By Lisa Lucas – Time
Lucas is the executive director of the National Book Foundation, the presenter of the National Book Awards and a non-profit that celebrates the best literature in America, expands its audience, and ensures that books have a prominent place in American culture
“The book is dead,” is a refrain I hear constantly. I’ll run into people on the subway, in a taxi, in an airport, or wherever I might be and when I tell them what I do, they ask me “do people even still read anymore?” This simple question implies the very work I do at the National Book Foundation may not be worthwhile—or even possible. It’s generally a casual statement, a throwaway remark, a comment repeated so often that it’s taken as fact. The book is obviously dead, or at least dying, right?
False. When people tell me that fighting for books is fighting a futile battle, that’s the moment my optimism kicks in. That’s the moment I power up my very deepest belief in literature. A person who wants to challenge or lament the death of reading with me is a person looking for a fight and, I think, a person who wants to be convinced otherwise. This gives me hope. I’m here for this fight.
Not long ago, I came across an article with the headline “Reading is a rapidly depleting form of entertainment,” which cited recent findings from Pew Research Center that 24% of Americans didn’t read a book in 2017. Now, what I saw was that 76% of Americans did read a book. The reality is that if 76% of any population is participating in a single activity then you are surrounded by people doing that very thing. The article said that books are dying; the research said—to me, at least—that we are a nation of readers.
The glass is far more than half full. After more than a decade of decline, the number of independent bookstores is on the rise — despite the dominance of online retailers. The American Booksellers Association, which promotes independent bookstores, says its membership grew for the ninth year in a row in 2018. Sales of physical books have increased every year since 2013, and were up 1.3% in 2018 compared to the previous year.
Of course, we know that everyone doesn’t read, and we didn’t need a poll to tell us. But we do need to better understand who reads and why and how to encourage them to read more and more joyfully. We need to figure out who has been left out of the conversation around books and welcome them into the fold with open arms. And so the job of people like me is to widen the audience and make sure that books remain steadfastly relevant to our culture. At the Foundation, we bring authors from around the nation to meet would-be readers on their home turf, distribute books to young people living in housing projects, and celebrate diverse, wide-ranging, excellent work on our largest stage at the National Book Awards.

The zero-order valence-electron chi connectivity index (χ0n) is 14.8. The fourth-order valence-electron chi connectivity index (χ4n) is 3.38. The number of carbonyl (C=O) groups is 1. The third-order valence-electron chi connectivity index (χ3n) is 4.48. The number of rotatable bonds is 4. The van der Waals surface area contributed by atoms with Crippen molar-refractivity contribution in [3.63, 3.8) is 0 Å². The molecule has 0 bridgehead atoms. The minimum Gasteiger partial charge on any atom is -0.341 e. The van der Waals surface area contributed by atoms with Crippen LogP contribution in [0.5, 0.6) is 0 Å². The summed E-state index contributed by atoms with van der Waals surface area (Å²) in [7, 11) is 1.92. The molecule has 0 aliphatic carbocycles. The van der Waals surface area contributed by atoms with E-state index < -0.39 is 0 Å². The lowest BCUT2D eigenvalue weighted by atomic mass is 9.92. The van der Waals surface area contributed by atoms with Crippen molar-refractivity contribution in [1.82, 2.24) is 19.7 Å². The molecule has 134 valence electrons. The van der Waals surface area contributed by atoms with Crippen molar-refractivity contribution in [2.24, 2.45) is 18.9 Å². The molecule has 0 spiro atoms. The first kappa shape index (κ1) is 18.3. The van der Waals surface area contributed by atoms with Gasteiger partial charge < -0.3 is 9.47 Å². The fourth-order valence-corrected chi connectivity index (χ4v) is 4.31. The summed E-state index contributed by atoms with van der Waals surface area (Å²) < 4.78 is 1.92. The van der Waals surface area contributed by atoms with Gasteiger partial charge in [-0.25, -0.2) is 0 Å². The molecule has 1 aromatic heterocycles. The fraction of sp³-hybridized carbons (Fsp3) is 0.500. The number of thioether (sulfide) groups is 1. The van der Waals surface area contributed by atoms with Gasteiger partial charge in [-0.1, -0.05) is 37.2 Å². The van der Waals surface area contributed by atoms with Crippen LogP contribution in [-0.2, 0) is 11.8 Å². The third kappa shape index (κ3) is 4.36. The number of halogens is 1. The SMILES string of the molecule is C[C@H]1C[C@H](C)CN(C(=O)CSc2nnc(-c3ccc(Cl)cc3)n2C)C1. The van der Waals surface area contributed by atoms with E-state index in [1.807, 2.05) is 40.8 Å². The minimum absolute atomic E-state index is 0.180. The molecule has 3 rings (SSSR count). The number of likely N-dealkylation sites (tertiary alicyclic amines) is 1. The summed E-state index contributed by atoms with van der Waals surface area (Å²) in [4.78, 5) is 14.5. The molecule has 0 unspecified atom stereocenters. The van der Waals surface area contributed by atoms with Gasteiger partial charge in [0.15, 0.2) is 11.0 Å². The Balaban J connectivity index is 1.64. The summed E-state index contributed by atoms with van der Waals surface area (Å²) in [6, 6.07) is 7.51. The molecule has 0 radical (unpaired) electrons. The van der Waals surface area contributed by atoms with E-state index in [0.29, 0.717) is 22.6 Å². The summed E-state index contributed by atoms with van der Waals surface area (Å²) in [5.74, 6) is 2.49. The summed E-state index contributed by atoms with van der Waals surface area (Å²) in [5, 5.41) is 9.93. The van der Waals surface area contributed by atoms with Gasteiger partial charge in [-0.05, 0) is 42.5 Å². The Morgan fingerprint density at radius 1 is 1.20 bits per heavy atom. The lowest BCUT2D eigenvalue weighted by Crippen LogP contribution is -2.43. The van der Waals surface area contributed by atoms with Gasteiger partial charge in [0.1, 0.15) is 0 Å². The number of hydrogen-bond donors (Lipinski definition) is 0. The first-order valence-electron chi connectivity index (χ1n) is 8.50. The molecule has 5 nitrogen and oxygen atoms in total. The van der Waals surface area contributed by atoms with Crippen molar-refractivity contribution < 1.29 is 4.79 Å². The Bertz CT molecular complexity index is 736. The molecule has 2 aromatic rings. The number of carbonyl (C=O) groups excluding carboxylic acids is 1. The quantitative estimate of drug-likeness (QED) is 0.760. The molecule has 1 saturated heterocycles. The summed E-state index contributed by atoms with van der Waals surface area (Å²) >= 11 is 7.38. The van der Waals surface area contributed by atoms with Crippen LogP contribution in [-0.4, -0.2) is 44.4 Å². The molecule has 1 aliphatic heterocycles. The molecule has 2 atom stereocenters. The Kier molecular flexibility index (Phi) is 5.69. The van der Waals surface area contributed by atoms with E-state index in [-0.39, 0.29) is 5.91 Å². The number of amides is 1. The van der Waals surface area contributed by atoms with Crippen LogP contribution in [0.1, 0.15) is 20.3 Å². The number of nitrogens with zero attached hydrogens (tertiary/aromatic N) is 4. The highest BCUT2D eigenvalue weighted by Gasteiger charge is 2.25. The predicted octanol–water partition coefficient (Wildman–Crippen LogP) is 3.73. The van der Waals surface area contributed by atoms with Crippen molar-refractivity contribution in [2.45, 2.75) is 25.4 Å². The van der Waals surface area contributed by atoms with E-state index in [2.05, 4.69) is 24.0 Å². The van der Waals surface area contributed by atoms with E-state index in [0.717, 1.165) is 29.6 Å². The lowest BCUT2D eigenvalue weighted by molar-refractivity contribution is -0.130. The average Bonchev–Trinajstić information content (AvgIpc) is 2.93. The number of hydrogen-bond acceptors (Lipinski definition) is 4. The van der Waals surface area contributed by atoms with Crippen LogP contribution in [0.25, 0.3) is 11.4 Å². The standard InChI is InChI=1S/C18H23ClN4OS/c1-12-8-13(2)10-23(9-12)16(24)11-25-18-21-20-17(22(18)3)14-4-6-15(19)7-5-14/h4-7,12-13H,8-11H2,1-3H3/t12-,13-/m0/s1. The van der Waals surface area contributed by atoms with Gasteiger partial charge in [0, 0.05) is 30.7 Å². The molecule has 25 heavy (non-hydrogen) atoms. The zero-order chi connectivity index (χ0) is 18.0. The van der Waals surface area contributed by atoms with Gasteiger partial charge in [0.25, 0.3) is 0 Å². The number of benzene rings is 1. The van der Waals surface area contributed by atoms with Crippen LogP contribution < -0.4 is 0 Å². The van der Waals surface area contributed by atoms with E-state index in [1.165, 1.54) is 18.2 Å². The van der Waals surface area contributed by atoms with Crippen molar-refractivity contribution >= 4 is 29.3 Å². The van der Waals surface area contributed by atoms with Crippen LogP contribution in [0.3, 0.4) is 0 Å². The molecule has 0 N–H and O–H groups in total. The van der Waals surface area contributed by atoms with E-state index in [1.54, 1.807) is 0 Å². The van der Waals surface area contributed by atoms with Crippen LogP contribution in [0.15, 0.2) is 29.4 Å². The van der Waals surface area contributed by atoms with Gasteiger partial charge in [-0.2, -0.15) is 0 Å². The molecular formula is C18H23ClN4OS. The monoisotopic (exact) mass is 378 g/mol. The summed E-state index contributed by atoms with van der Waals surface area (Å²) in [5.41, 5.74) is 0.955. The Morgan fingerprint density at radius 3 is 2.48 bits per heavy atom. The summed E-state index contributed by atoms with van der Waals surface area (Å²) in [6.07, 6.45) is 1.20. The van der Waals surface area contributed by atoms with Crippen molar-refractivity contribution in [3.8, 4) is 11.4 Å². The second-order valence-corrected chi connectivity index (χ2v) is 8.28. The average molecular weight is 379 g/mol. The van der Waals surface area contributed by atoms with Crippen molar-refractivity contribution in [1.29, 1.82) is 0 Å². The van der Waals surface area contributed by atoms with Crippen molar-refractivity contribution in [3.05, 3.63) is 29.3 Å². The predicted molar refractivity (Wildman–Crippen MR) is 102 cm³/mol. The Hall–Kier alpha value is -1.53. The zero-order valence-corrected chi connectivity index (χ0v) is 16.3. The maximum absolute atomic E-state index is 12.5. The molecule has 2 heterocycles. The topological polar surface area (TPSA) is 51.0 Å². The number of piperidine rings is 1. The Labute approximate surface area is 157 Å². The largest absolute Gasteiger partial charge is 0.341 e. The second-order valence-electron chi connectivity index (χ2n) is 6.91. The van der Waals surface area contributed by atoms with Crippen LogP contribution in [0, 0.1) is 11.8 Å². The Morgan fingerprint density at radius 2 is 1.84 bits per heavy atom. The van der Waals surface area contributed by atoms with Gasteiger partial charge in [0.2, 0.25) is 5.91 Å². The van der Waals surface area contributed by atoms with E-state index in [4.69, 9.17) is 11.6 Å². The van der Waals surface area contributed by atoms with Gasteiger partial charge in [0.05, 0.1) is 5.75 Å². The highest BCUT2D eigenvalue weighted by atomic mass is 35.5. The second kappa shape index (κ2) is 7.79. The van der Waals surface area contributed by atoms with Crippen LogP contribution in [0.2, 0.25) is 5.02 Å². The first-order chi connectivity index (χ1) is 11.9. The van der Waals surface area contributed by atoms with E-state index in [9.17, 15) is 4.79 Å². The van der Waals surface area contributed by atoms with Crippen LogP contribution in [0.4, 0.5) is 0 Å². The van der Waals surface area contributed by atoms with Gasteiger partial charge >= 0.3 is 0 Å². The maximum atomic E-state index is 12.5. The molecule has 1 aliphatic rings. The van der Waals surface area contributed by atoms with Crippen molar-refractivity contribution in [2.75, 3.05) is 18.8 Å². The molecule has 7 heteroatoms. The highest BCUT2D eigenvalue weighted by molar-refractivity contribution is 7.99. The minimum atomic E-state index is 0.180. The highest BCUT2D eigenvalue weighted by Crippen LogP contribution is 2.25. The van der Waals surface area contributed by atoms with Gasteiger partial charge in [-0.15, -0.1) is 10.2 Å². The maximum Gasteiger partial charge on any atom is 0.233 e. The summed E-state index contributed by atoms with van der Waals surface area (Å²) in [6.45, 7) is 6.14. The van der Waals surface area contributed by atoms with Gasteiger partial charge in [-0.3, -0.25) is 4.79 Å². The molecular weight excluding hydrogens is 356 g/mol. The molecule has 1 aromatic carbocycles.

My colleagues at publishers, libraries, bookstores and literary non-profits share these challenges. We all need to figure out how to make more seats at the table. Our job is to build readers. And while some might consider this work an uphill journey, we do this every day because the profound pleasures of a good book are for everyone, everywhere.
Storytelling is fundamental to human beings. It is how we explore and make sense of this world and understand one another. Because books absorb us and harness our imaginations, they are an essential medium for storytelling—as well as a satisfying one. The idea that these benefits and pleasures are for a limited subset of any given population is dangerous. Books are not exclusive.
Literature strengthens our imagination. If we all have the tools to try to imagine a better world, we’re already halfway there. Each day, there are more books being published that speak to every kind of person, from every kind of place. And I believe readers can be built—because I know we have an unlimited number of invitations to this party.
See the 2019 Optimists issue, guest-edited by Ava DuVernay.
Contact us at [email protected].